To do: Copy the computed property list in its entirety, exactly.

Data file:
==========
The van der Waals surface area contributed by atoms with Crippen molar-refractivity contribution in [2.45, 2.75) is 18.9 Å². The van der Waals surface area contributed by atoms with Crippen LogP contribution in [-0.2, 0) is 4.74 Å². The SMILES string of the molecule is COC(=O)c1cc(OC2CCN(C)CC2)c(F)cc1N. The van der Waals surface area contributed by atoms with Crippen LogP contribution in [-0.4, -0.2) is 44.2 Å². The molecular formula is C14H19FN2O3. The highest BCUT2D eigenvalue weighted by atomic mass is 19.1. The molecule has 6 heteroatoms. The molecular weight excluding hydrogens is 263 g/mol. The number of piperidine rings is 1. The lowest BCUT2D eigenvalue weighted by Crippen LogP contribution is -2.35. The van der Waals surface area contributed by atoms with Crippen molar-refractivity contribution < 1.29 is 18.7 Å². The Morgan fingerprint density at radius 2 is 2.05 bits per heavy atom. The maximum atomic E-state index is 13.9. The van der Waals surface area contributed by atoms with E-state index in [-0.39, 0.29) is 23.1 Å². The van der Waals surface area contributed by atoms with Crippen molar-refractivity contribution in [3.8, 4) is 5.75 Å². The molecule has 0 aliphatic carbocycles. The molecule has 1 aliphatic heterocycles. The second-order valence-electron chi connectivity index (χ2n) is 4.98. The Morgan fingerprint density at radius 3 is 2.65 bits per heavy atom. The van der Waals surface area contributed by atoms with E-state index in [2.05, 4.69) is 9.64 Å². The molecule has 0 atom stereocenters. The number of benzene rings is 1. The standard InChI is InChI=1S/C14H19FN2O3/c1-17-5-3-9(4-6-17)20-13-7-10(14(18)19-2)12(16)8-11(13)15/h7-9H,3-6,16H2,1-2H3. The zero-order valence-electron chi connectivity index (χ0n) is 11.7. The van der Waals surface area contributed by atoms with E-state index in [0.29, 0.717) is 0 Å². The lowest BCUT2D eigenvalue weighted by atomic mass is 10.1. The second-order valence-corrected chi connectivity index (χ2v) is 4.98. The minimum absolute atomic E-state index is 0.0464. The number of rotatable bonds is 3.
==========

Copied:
The van der Waals surface area contributed by atoms with Crippen molar-refractivity contribution in [2.45, 2.75) is 18.9 Å². The van der Waals surface area contributed by atoms with Crippen LogP contribution in [-0.2, 0) is 4.74 Å². The SMILES string of the molecule is COC(=O)c1cc(OC2CCN(C)CC2)c(F)cc1N. The van der Waals surface area contributed by atoms with Crippen LogP contribution in [-0.4, -0.2) is 44.2 Å². The molecular formula is C14H19FN2O3. The highest BCUT2D eigenvalue weighted by atomic mass is 19.1. The molecule has 6 heteroatoms. The molecular weight excluding hydrogens is 263 g/mol. The number of piperidine rings is 1. The lowest BCUT2D eigenvalue weighted by Crippen LogP contribution is -2.35. The van der Waals surface area contributed by atoms with Crippen molar-refractivity contribution < 1.29 is 18.7 Å². The Morgan fingerprint density at radius 2 is 2.05 bits per heavy atom. The maximum atomic E-state index is 13.9. The van der Waals surface area contributed by atoms with E-state index in [-0.39, 0.29) is 23.1 Å². The van der Waals surface area contributed by atoms with Crippen molar-refractivity contribution in [3.8, 4) is 5.75 Å². The molecule has 0 aliphatic carbocycles. The molecule has 1 aliphatic heterocycles. The second-order valence-electron chi connectivity index (χ2n) is 4.98. The Morgan fingerprint density at radius 3 is 2.65 bits per heavy atom. The van der Waals surface area contributed by atoms with E-state index in [2.05, 4.69) is 9.64 Å². The molecule has 0 atom stereocenters. The number of benzene rings is 1. The standard InChI is InChI=1S/C14H19FN2O3/c1-17-5-3-9(4-6-17)20-13-7-10(14(18)19-2)12(16)8-11(13)15/h7-9H,3-6,16H2,1-2H3. The zero-order valence-electron chi connectivity index (χ0n) is 11.7. The van der Waals surface area contributed by atoms with E-state index in [0.29, 0.717) is 0 Å². The lowest BCUT2D eigenvalue weighted by atomic mass is 10.1. The second-order valence-corrected chi connectivity index (χ2v) is 4.98. The minimum absolute atomic E-state index is 0.0464. The number of rotatable bonds is 3.